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View Full Version : Ideal pH for a betta?



AdrienDeLaChicago
05-28-2010, 08:05 AM
Hey there. I am thinking of creating a DIY carbon dioxide kit with brewer's yeast and sugar. I will have this set up for a small 6.6 tank. I have a lot of plants and want to ensure healthy plants. But I don't want the pH levels to drop dangerously low. I have pH testing strips. My questions are:

1) Are there any products you can recommend to control the pH? Is it in liquid form? Recommended brand?

2) What is a healthy pH for a betta? My water is a tad alkaline at this point and is around 8. My water is hard also.

Hope to get some great pointers from you fine people. :)

rich311k
05-28-2010, 10:36 AM
I beleive you said you had hard water, so nothing to worry about. The PH change from CO2 injection is of little effect on a fish. It takes a change in disolved solids to effect the fish and CO2 will not change that. The danger from CO2 comes from to much being put into the water, once levels get above 50ppm things can start getting hairy for our fishy friends. It is hard to overdose CO2 with DIY but it is possible especuially in a small tank so be aware of any changes in the fish's behavior.

gm72
05-28-2010, 10:48 AM
pH stability, not the actual number, is usually the most important value for fish. They are usually very adaptable but don't handle wide pH swings well. So, if your pH is stable at that level you'll be just fine. The betta will adapt, just acclimate well and for that consider drip acclimation or at least a prolonged acclimation to ease him into the new conditions.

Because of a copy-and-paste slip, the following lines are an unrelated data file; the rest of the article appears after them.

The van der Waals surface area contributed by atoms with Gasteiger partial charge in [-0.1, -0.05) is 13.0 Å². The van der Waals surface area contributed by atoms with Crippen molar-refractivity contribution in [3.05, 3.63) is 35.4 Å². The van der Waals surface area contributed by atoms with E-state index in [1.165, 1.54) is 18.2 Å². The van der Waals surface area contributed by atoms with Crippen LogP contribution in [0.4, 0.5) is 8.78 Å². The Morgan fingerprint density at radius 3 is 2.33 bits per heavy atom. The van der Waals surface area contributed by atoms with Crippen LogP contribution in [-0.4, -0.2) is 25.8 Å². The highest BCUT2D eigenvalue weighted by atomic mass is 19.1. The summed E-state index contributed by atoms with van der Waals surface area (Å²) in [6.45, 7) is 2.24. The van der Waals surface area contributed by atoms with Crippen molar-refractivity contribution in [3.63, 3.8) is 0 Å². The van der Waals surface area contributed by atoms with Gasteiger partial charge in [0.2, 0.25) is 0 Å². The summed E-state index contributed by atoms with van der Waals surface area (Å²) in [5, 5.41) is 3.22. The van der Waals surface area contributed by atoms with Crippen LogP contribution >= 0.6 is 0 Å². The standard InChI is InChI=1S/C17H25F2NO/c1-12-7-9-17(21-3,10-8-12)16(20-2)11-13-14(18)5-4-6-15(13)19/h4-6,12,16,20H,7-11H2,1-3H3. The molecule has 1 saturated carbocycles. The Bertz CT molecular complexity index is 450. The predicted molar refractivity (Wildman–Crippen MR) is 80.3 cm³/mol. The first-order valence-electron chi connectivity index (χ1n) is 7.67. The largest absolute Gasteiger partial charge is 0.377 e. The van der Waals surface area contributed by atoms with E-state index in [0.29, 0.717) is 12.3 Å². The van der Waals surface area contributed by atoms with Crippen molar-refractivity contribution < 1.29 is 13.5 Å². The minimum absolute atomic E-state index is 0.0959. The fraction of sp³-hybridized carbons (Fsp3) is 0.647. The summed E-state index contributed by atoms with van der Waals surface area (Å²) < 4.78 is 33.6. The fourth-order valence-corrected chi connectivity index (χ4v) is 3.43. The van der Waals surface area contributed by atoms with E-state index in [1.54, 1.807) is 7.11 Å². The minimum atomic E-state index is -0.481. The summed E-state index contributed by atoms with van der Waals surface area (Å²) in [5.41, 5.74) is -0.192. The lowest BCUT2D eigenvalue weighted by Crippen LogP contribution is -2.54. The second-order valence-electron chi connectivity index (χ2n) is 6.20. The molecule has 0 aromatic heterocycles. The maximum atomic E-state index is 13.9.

AdrienDeLaChicago
05-28-2010, 09:58 PM
Thanks, guys. Hey what is drip acclimation? I have idea what you mean by that.

I read somewhere that CO2 injection could lower the pH to 3 which is the same acidity as vinegar! I got the impression that this was too acidic for fish.

Northernguy
05-28-2010, 10:05 PM
Stable ph is always best.If you bought the fish locally there is a good chance that you and the lfs have the same ph and water supply,unless you are on a well.
Keeping the same ph as what is suggested best for your fish is most important when you have wild caught fish.
Not sure what the co2 will do to your ph.3 is way too low!lol
6 is very acidic.3 is acid!

This is how to drip acclimate.
http://www.aquaticcommunity.com/aquariumforum/showthread.php?t=62211

rich311k
05-28-2010, 10:47 PM
Thanks, guys. Hey what is drip acclimation? I have idea what you mean by that.

I read somewhere that CO2 injection could lower the pH to 3 which is the same acidity as vinegar! I got the impression that this was too acidic for fish.

I do not think carbolic acid will go that low. You could get CO2 well over 100ppm if you pump it in. You could make soda in your tank if you had the CO2 to burn. That will not happen. High CO2 levels would kill the fish long before the PH got to dangerous levels.

AdrienDeLaChicago
05-28-2010, 11:21 PM
Okay, I thought that CO2 would raise pH levels and that I would need to watch out for any problems as a result. I will give it a try and report back any problems , if they are any.

korith
05-29-2010, 01:29 AM
The wildturkey wrote up an nice diy about drip acclimating in http://www.aquaticcommunity.com/aquariumforum/showthread.php?t=39559

So let's say you bought a fish at the lfs, and you brought it home. The fish has to adapt from the lfs water to yours. The idea is to do this slowly by drip acclimating. Too large of a change in water conditions done quickly, can be a shock to the fish and can cause them to die. Invertebrates like shrimp are very sensitive to changes in water conditions if done too quickly.

I have a 10g planted tank with a co2, the only occupant is a crowntail betta. He's doing well enough. Just remember to have some sort of water agitation happening during the night.

AdrienDeLaChicago
05-29-2010, 06:22 PM
I did a search on youtube and was able to find a demonstration of the drip acclimation. I get how this works now.

But if I were to start my own DIY carbon dioxide with brewer's yeast and sugar and the pH gradually went up I believe it would be the same gradual adjustment for the fish. This is, of course, assuming that the pH doesn't get out of control. I will be watching it closely when I do decide to do this.

Thanks for your help. thumbs2: